Springfield, MA has been called the City of Firsts for its many innovations and for its proud Irish American community the city really is first among equals among U.S. cities in the strength of its Gaeltacht community.
For a century and more, the unbreakable bond between the Gaeltacht of Corca Dhuibhne on west Kerry's Dingle peninsula and the city of Springfield – population 155,000 — has been a badge of honor for its Irish community.
“There's a huge connection between Springfield and Corca Dhuibhne and enduring interest in the culture, the people and the language of the Kerry Gaeltacht,” says Gerald Costello, an Irish language teacher in Springfield.
They’ve had many Kerry teachers, poets and scholars visit from Kerry throughout the years who have family connections to Springfield, including the poet, Dairena Ní Chinnéide, who did a poetry reading in Gaelainn (as the locals in Springfield refer to Irish or Gaeilge, just like the people of the Kerry Gaeltacht).
‘Teanga Mise’ le Michael Hartnett
Á léamh ag an scríobhneoir, Dairena Ní Chinnéide, as Gaeltacht Chorca Dhuibhne
Go speisialta don lá inniu - Lá Náisiúnta FilíochtaMay 2, 2019
“Even if they don't know any Irish, the people of Springfield come and just listen," says Costello. "They hear the language and they kind of get transfixed by it."
The late Kerry scholar, poet, and priest, Pádraig Ó Fiannachta, best-known for his Irish language translation of the Bible, also visited.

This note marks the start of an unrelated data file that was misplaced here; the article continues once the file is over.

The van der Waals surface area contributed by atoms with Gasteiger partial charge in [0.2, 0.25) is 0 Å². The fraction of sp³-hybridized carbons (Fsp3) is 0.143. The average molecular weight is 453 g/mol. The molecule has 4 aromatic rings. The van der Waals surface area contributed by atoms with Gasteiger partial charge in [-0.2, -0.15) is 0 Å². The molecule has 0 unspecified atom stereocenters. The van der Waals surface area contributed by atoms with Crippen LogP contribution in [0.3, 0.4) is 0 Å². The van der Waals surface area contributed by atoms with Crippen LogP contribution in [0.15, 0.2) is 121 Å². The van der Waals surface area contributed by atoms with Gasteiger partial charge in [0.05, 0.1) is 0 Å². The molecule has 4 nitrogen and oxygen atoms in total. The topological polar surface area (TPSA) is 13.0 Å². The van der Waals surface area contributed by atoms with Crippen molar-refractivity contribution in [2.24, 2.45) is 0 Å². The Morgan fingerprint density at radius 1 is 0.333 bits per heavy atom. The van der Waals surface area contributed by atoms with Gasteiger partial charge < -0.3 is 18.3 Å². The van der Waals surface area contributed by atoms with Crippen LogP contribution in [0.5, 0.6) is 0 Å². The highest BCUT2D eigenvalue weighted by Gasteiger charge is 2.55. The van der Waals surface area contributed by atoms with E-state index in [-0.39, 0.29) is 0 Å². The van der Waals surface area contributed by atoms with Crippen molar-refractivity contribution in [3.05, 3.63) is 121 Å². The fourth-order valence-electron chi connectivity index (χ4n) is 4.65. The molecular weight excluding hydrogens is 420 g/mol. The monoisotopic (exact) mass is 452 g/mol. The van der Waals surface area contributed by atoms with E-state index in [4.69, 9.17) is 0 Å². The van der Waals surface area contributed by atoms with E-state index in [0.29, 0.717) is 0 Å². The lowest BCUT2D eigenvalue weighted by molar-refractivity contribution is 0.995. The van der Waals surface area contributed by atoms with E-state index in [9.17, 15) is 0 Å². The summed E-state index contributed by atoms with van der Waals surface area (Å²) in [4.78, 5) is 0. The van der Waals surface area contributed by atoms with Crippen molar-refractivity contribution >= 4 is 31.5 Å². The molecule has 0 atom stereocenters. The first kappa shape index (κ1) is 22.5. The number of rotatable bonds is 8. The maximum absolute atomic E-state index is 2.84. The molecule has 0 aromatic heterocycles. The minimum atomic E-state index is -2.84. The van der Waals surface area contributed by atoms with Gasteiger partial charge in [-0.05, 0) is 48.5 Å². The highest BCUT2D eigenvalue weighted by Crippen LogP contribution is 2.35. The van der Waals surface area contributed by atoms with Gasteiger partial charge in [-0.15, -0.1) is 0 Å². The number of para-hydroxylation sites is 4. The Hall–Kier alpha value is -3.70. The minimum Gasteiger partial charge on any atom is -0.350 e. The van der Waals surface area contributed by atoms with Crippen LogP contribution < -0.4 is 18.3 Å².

“One of his relatives was the chief of police in Springfield so that was kind of a nice connection,” says Costello
Another well-known Kerry poet who visited was Nuala Ní Dhomhnaill, who also happens to be the niece of Ó Fiannachta. While writer-in-residence at Northampton College, PA, nearby, she’d heard about a local group of Irish language enthusiasts who came together on Friday nights. She subsequently visited the group and helped them with speaking and translations.
“At the end of the semester when she left, she wrote everyone a poem and drew some kind of picture with each poem," recalls Costello. "It was a personal memento of the time that they had spent together just using Irish during those Friday nights."
It isn't just Kerry speakers who come to Springfield, however. Gaeilgeoirí from every province of Ireland have been visiting the Western Mass city. As a result, the area has been buzzing with Irish language speakers and ambassadors for many years. Pre-eminent among its famous leaders with links to Co Kerry, of course, is Congressman Richard Neal who has played a crucial role in shoring up the Irish peace process.
When the Munster poet and scholar, Louis de Paor, came to Springifield and gave a lecture, the area’s connection with Kerry was highlighted beautifully once more and an epiphany was sparked which led to further promotion of the language.
“Does anyone in the room know who Pádraig Ó hÉigeartaigh is?” de Paor asked. When the response was negative, de Paor said, “well, let me tell you his story and why it's important for your area, and why you need to find out more about him.”
Ó hÉigeartaigh, a native of South Kerry, lived in Springfield and worked in a factory there. He also wrote in his native Irish.